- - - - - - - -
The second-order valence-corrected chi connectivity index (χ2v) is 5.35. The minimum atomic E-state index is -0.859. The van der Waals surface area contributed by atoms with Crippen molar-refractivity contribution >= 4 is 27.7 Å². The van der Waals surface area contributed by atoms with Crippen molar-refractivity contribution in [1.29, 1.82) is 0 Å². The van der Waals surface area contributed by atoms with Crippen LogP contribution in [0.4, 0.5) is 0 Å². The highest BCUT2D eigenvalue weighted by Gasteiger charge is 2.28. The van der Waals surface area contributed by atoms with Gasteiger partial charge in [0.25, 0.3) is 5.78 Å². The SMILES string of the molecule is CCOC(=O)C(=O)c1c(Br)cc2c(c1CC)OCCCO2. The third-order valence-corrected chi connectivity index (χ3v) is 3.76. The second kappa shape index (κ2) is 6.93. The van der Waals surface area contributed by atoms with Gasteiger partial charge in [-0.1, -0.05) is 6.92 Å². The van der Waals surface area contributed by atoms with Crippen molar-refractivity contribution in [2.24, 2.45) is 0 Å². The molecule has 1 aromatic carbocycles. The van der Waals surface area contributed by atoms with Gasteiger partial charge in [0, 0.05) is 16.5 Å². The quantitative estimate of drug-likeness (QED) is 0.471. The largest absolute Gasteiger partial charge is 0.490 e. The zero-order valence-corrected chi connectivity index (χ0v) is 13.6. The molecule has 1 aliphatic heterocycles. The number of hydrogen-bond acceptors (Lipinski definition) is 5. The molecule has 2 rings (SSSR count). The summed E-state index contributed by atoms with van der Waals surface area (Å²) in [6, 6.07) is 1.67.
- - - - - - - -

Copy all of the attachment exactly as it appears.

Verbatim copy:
The second-order valence-corrected chi connectivity index (χ2v) is 5.35. The minimum atomic E-state index is -0.859. The van der Waals surface area contributed by atoms with Crippen molar-refractivity contribution >= 4 is 27.7 Å². The van der Waals surface area contributed by atoms with Crippen molar-refractivity contribution in [1.29, 1.82) is 0 Å². The van der Waals surface area contributed by atoms with Crippen LogP contribution in [0.4, 0.5) is 0 Å². The highest BCUT2D eigenvalue weighted by Gasteiger charge is 2.28. The van der Waals surface area contributed by atoms with Gasteiger partial charge in [0.25, 0.3) is 5.78 Å². The SMILES string of the molecule is CCOC(=O)C(=O)c1c(Br)cc2c(c1CC)OCCCO2. The third-order valence-corrected chi connectivity index (χ3v) is 3.76. The second kappa shape index (κ2) is 6.93. The van der Waals surface area contributed by atoms with Gasteiger partial charge in [-0.1, -0.05) is 6.92 Å². The van der Waals surface area contributed by atoms with Crippen molar-refractivity contribution in [2.24, 2.45) is 0 Å². The molecule has 1 aromatic carbocycles. The van der Waals surface area contributed by atoms with Gasteiger partial charge in [0, 0.05) is 16.5 Å². The quantitative estimate of drug-likeness (QED) is 0.471. The largest absolute Gasteiger partial charge is 0.490 e. The zero-order valence-corrected chi connectivity index (χ0v) is 13.6. The molecule has 1 aliphatic heterocycles. The number of hydrogen-bond acceptors (Lipinski definition) is 5. The molecule has 2 rings (SSSR count). The summed E-state index contributed by atoms with van der Waals surface area (Å²) in [6, 6.07) is 1.67.